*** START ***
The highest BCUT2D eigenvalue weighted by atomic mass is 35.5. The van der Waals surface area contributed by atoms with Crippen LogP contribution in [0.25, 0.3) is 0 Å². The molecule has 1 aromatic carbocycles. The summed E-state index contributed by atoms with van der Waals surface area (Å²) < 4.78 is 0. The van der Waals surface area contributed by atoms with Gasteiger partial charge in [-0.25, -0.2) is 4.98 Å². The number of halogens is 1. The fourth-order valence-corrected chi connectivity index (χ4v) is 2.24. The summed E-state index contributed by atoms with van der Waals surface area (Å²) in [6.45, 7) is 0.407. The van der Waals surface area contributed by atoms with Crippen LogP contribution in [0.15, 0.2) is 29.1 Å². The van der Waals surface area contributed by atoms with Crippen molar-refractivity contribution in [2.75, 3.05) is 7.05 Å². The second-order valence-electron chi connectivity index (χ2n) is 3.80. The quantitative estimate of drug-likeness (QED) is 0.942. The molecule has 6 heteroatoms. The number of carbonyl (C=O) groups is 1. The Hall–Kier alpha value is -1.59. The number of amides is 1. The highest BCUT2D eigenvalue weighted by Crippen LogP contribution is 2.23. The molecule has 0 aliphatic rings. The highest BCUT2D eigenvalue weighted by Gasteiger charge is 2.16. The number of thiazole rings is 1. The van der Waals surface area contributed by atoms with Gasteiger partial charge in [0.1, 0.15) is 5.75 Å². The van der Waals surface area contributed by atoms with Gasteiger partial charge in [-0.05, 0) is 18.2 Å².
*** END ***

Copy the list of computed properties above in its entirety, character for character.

The highest BCUT2D eigenvalue weighted by atomic mass is 35.5. The van der Waals surface area contributed by atoms with Crippen LogP contribution in [0.25, 0.3) is 0 Å². The molecule has 1 aromatic carbocycles. The summed E-state index contributed by atoms with van der Waals surface area (Å²) < 4.78 is 0. The van der Waals surface area contributed by atoms with Gasteiger partial charge in [-0.25, -0.2) is 4.98 Å². The number of halogens is 1. The fourth-order valence-corrected chi connectivity index (χ4v) is 2.24. The summed E-state index contributed by atoms with van der Waals surface area (Å²) in [6.45, 7) is 0.407. The van der Waals surface area contributed by atoms with Crippen LogP contribution in [0.15, 0.2) is 29.1 Å². The van der Waals surface area contributed by atoms with Crippen molar-refractivity contribution in [2.75, 3.05) is 7.05 Å². The second-order valence-electron chi connectivity index (χ2n) is 3.80. The quantitative estimate of drug-likeness (QED) is 0.942. The molecule has 6 heteroatoms. The number of carbonyl (C=O) groups is 1. The Hall–Kier alpha value is -1.59. The number of amides is 1. The highest BCUT2D eigenvalue weighted by Crippen LogP contribution is 2.23. The molecule has 0 aliphatic rings. The highest BCUT2D eigenvalue weighted by Gasteiger charge is 2.16. The number of thiazole rings is 1. The van der Waals surface area contributed by atoms with Gasteiger partial charge in [0.1, 0.15) is 5.75 Å². The van der Waals surface area contributed by atoms with Gasteiger partial charge in [-0.05, 0) is 18.2 Å².